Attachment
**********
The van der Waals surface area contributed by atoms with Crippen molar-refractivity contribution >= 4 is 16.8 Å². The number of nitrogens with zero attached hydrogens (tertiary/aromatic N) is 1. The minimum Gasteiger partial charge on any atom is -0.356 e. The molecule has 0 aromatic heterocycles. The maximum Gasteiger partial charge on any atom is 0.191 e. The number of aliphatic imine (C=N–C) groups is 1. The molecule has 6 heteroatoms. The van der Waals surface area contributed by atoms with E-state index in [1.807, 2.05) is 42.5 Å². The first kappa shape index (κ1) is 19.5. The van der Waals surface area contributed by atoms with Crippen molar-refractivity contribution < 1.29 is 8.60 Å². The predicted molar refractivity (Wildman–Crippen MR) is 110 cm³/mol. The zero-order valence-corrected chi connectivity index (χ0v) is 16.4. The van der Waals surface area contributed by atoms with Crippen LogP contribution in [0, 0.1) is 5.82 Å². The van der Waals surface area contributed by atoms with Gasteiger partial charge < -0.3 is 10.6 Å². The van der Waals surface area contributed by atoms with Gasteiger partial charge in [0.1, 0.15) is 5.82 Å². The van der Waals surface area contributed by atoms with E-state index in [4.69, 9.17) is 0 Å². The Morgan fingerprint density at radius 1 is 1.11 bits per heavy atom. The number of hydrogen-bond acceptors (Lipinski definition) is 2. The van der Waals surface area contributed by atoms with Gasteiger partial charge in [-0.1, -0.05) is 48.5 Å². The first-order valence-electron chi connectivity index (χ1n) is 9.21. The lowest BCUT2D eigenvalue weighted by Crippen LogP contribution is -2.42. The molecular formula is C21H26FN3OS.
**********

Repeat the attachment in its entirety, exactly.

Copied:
The van der Waals surface area contributed by atoms with Crippen molar-refractivity contribution >= 4 is 16.8 Å². The number of nitrogens with zero attached hydrogens (tertiary/aromatic N) is 1. The minimum Gasteiger partial charge on any atom is -0.356 e. The molecule has 0 aromatic heterocycles. The maximum Gasteiger partial charge on any atom is 0.191 e. The number of aliphatic imine (C=N–C) groups is 1. The molecule has 6 heteroatoms. The van der Waals surface area contributed by atoms with E-state index in [1.807, 2.05) is 42.5 Å². The first kappa shape index (κ1) is 19.5. The van der Waals surface area contributed by atoms with Crippen molar-refractivity contribution < 1.29 is 8.60 Å². The predicted molar refractivity (Wildman–Crippen MR) is 110 cm³/mol. The zero-order valence-corrected chi connectivity index (χ0v) is 16.4. The van der Waals surface area contributed by atoms with Crippen LogP contribution in [0, 0.1) is 5.82 Å². The van der Waals surface area contributed by atoms with Gasteiger partial charge < -0.3 is 10.6 Å². The van der Waals surface area contributed by atoms with Gasteiger partial charge in [0.1, 0.15) is 5.82 Å². The van der Waals surface area contributed by atoms with E-state index in [4.69, 9.17) is 0 Å². The Morgan fingerprint density at radius 1 is 1.11 bits per heavy atom. The number of hydrogen-bond acceptors (Lipinski definition) is 2. The van der Waals surface area contributed by atoms with Gasteiger partial charge in [-0.1, -0.05) is 48.5 Å². The first-order valence-electron chi connectivity index (χ1n) is 9.21. The lowest BCUT2D eigenvalue weighted by Crippen LogP contribution is -2.42. The molecular formula is C21H26FN3OS.